Andy Kim ’21 and Ethan Chen ’20 reflect on the many factors contributing to a declining marine ecosystem.
Another activity that we participated in was a lionfish dissection. Before we got into the actual dissection, we first learned about the lionfish itself. Lionfish are an invasive species here in the Bahamas and in the Caribbean – they are actually native to the Pacific, where they are part of the ecosystem. If they live in the Pacific, how could they have made it all the way to the Bahamas? Scientists hypothesize that it was humans that brought them to this part of the globe. An irresponsible lionfish owner may have gotten tired of its stripes and decided to dump it into the ocean, or an aquarium may have lost a few lionfish through a natural disaster.
Regardless of how they got here, lionfish have become a formidable presence here in the Bahamas. Since being first reported in South Florida in the 1980’s, lionfish have now been spotted all over the Atlantic and below, from the coasts of Bermuda, Brazil, and, of course, the Bahamas. This rapid increase in population was due to a variety of factors. One main factor was that lionfish have a lot of offspring. One female lionfish can produce millions of babies in a year. Another factor is that lionfish do not have a natural predator in the Caribbean. This massive domination by the lionfish has several adverse effects to the ecosystem here off the coast of the Bahamas.
Because there are a lot of lionfish, their prey, juvenile fish, have been decreasing in population. This, in turn, increases the amount of algae on coral, simply due to the fact that there are significantly less juvenile fish to peck at the algae. This blanket of algae over the coral has led to coral reefs slowly dying, which we saw with our own eyes.
The conclusion was that lionfish are destroying this ecosystem. Therefore, it was the ideal fish to catch and dissect. Lionfish are very imposing fish. They have long and pointy needles all around it that eject poison if pressure is felt; they also have stripes going all across its body, which tell predators, even sharks, to stay far away. In the inside, it is even more fascinating. It has a swim bladder, which inflates and deflates to help the fish move in the ocean. It also has a spine going through the back of the fish, which we were told made it hard for lionfish to be prepared to eat.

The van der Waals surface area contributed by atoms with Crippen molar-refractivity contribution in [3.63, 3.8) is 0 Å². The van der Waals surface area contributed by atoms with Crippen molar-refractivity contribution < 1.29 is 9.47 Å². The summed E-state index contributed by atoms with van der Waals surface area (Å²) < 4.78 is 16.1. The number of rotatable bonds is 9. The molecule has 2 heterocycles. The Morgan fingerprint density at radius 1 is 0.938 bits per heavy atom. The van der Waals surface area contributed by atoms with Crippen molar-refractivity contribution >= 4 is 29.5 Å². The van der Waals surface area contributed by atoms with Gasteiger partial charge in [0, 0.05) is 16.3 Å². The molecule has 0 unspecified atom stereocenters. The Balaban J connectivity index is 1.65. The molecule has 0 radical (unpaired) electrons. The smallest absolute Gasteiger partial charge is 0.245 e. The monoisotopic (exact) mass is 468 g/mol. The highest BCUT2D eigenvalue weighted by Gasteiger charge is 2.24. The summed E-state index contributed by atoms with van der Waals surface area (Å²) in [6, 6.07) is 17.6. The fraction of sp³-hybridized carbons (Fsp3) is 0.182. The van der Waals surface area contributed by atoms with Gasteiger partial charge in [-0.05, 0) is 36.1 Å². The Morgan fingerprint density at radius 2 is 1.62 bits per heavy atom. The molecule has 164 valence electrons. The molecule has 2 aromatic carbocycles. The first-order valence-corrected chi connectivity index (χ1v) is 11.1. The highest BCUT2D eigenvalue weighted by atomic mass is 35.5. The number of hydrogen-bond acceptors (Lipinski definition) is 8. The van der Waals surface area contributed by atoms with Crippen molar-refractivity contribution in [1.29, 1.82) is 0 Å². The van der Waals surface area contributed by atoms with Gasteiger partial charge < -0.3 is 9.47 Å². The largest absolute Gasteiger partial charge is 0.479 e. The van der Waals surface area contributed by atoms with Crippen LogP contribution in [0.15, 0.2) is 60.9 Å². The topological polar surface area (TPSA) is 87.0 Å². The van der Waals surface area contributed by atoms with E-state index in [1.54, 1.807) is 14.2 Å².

The lionfish dissection was an eye-opening experience to an invasive species and to fish anatomy as well. My goal is to contribute to decreasing the lionfish population by ordering one when I can!
After an exciting run-swim which, believe it or not, consisted of running and swimming, we took the vans to the opposite side of Eleuthera to the Atlantic coastline and the Cotton Bay Beach for our beach-cleanup. Arriving at first, the beach looked fairly clean, as we learned later that two other groups had cleaned that same beach previously, so I did not expect there would be much to do. However, after really opening your eyes to look at what is underneath your feet, you realize just how awful plastic pollution really is. Even after the two other groups cleaned up the shoreline, we still managed to completely fill up two garbage bags and bring back a few larger items that would not fit. I, myself, found around 5 plastic bottles, 2 shoes, a large bucket, and a 20-foot-long nylon rope along the shore. Grabbing this stuff off the sand, I noticed that much of it did not require much force to shatter into pieces. This really made me think, how long has this plastic been here?
We learned in an earlier lecture that plastic can take up to 40 years to decompose, so some of that stuff that we picked up today could have been from the 70’s. As well, this process of plastic decomposing and crumbling into smaller pieces is an equally dangerous part of plastic pollution: microplastic. Sifting through the sand, I was amazed by the amounts of tiny, ant-sized pieces of plastic sitting in the sand, and I found myself sitting in the same place for 10 or 15 minutes and still finding more and more. This microplastic is extremely dangerous for humans and animals alike, and it often finds its way into the stomachs of birds or turtles.
Cleaning up this shoreline was truly an eye-opening experience, and after some time to enjoy ourselves at the beach, we found ourselves back at the Center for Sustainable Development to sort the plastic. It was interesting to note how much of the plastic we were able to recycle, because most of it had been so broken up that the chemical makeup was unknown, most we had to just throw it back into landfill, and this just goes to show how difficult it really is to recycle materials. What really is the purpose of all this plastic in this world, and is it worth the cost to the environment and biodiversity of places like the Bahamas? After this beach cleanup, I am going to be more aware of my own plastic use, limit it, and look towards a better solution for the future.